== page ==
Our cheapo hot water heater broke once last year and again this year. It was only 6 years old however after battling with it more than 2x in a year I decided it was time to get a more energy efficient water heater. I had initially thought about getting a tankless system as I thought they would be more energy efficient. According to the specs they are around 80% efficient where standard units are around 75%. When I first started looking at systems, I thought “how ineffective to have 40-50 gallons of water sitting around being heated at all times”. However after doing some research I realized a few downsides to tankless systems:
- You never get hot water w/o firing up the system
- Tankless systems costs almost as much as the AO Smith but are only sightly better than tanks
- Often you have to get multiple point of use tankless systems to supplement the whole house system
Here are some key features of the vertex:
- 90% efficient
- Up to 33% less NOx Emissions
- Side mounted hot/cold taps for space heating / water heating applications (radiant floor heating)
- Deliver endless hot water for showers
According to Consumer reports, this unit retails for around $1,400 and installation is around $500. I found these number to be completely off in my area (Delaware). I’m not sure if the price went up on this system recently due to the tax credit or if they priced it out in an area where it’s more readily available however I found the going price for this unit to be around $2,000 online. As for installation, it can vary by installer. I had one local company quote me $4,000 for this unit and they pretty much seemed annoyed when I called to get a price in the first place. This company was actually on AO Smith’s website as a dealer for their product. In the end, I wound up paying approx $3,200 with all the parts / labor. That ends up being a $960 tax deduction for 2009 which makes it in the $2,200 price range. Note, this number changed from my original estimated price as there were some additional parts needed to complete the job (ie expansion tank, 3″ pipe vs 2″ pipe, additional supplies / labor).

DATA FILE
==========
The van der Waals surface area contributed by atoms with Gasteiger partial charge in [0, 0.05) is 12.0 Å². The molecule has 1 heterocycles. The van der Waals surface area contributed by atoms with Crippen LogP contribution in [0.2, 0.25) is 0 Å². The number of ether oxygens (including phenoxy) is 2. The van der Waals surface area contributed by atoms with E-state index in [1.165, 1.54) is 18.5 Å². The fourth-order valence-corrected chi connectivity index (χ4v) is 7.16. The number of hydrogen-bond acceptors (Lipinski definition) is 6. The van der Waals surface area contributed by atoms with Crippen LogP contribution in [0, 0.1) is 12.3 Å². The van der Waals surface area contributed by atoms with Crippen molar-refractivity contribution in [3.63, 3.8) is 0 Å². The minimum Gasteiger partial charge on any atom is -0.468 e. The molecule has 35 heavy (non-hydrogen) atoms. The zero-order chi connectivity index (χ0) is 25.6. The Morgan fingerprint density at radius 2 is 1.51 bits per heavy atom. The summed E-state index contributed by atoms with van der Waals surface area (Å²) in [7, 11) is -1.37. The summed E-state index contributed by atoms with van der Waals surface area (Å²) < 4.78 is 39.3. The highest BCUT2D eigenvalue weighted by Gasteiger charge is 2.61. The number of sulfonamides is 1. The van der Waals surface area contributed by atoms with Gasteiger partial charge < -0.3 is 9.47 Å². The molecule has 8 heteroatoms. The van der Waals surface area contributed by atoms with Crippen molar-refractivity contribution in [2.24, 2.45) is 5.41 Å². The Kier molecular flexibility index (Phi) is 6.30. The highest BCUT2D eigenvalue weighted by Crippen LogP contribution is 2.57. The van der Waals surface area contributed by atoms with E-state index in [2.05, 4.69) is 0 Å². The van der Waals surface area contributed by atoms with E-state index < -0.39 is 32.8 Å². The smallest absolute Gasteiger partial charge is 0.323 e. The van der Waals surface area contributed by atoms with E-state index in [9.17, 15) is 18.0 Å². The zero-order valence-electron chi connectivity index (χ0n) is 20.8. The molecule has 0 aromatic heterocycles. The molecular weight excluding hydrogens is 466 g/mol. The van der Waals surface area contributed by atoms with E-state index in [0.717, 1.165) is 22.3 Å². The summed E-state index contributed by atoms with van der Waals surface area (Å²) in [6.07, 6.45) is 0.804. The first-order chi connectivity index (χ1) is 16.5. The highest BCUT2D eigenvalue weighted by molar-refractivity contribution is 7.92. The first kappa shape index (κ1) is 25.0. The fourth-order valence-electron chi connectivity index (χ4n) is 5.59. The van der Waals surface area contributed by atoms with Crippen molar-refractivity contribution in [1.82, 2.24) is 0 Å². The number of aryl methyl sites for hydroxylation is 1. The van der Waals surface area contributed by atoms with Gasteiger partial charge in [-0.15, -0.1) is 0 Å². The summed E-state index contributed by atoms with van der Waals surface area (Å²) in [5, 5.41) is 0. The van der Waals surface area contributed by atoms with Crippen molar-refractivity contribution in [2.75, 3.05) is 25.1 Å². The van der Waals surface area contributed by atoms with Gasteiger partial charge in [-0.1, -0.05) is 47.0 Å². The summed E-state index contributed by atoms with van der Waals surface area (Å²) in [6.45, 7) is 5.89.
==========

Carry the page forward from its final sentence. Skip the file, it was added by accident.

Installation is supposed to be just as easy as installing a regular hot water heater with a few exceptions. The power vent needs to be vented through a wall instead of your chimney so you need to be able to run that to the outside. The power vent also needs to be at least 4 feet away from any operating window. In our case the vent is going to run through the laundry room (where the unit will be) in to our garage and out one of the walls of the garage. Due to the distance from the unit, the plumber had to use 3″ PVC instead of 2″. Other than the powered vent, the system hooks up pretty much the same way as a standard unit. In all it took the plumber one day to install the unit and a few hours the next day to check it over / finish the job.
Based on CR’s numbers, they said payback would take approx 15 years however I don’t believe they accounted for the tax credit. They also did not mention the decrease in NOx emmissions which in my book also makes this the only true green choice available in water heaters.